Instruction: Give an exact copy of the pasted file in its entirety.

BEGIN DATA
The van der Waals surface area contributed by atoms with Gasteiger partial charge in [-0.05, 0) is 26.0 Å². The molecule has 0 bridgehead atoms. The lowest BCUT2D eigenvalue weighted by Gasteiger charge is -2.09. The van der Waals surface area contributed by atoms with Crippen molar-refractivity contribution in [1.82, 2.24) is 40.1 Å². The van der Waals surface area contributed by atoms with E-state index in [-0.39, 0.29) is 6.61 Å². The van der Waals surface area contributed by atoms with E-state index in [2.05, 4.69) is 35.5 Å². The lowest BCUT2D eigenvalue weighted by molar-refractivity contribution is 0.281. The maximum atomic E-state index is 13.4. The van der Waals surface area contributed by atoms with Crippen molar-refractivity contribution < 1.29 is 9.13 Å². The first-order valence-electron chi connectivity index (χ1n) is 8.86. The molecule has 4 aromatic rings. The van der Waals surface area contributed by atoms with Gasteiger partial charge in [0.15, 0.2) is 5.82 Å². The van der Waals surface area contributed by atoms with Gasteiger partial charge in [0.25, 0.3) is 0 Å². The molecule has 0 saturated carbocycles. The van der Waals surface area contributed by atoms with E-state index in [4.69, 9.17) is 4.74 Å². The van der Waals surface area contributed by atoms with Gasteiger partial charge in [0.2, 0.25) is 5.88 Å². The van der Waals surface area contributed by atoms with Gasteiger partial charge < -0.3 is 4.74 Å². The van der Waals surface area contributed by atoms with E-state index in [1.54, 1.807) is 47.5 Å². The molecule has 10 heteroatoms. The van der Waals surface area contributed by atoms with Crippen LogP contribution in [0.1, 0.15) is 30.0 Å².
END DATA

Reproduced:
The van der Waals surface area contributed by atoms with Gasteiger partial charge in [-0.05, 0) is 26.0 Å². The molecule has 0 bridgehead atoms. The lowest BCUT2D eigenvalue weighted by Gasteiger charge is -2.09. The van der Waals surface area contributed by atoms with Crippen molar-refractivity contribution in [1.82, 2.24) is 40.1 Å². The van der Waals surface area contributed by atoms with E-state index in [-0.39, 0.29) is 6.61 Å². The van der Waals surface area contributed by atoms with E-state index in [2.05, 4.69) is 35.5 Å². The lowest BCUT2D eigenvalue weighted by molar-refractivity contribution is 0.281. The maximum atomic E-state index is 13.4. The van der Waals surface area contributed by atoms with Crippen molar-refractivity contribution < 1.29 is 9.13 Å². The first-order valence-electron chi connectivity index (χ1n) is 8.86. The molecule has 4 aromatic rings. The van der Waals surface area contributed by atoms with Gasteiger partial charge in [0.15, 0.2) is 5.82 Å². The van der Waals surface area contributed by atoms with Gasteiger partial charge in [0.25, 0.3) is 0 Å². The molecule has 0 saturated carbocycles. The van der Waals surface area contributed by atoms with E-state index in [4.69, 9.17) is 4.74 Å². The van der Waals surface area contributed by atoms with Gasteiger partial charge in [0.2, 0.25) is 5.88 Å². The van der Waals surface area contributed by atoms with Gasteiger partial charge < -0.3 is 4.74 Å². The van der Waals surface area contributed by atoms with E-state index in [1.54, 1.807) is 47.5 Å². The molecule has 10 heteroatoms. The van der Waals surface area contributed by atoms with Crippen LogP contribution in [0.1, 0.15) is 30.0 Å².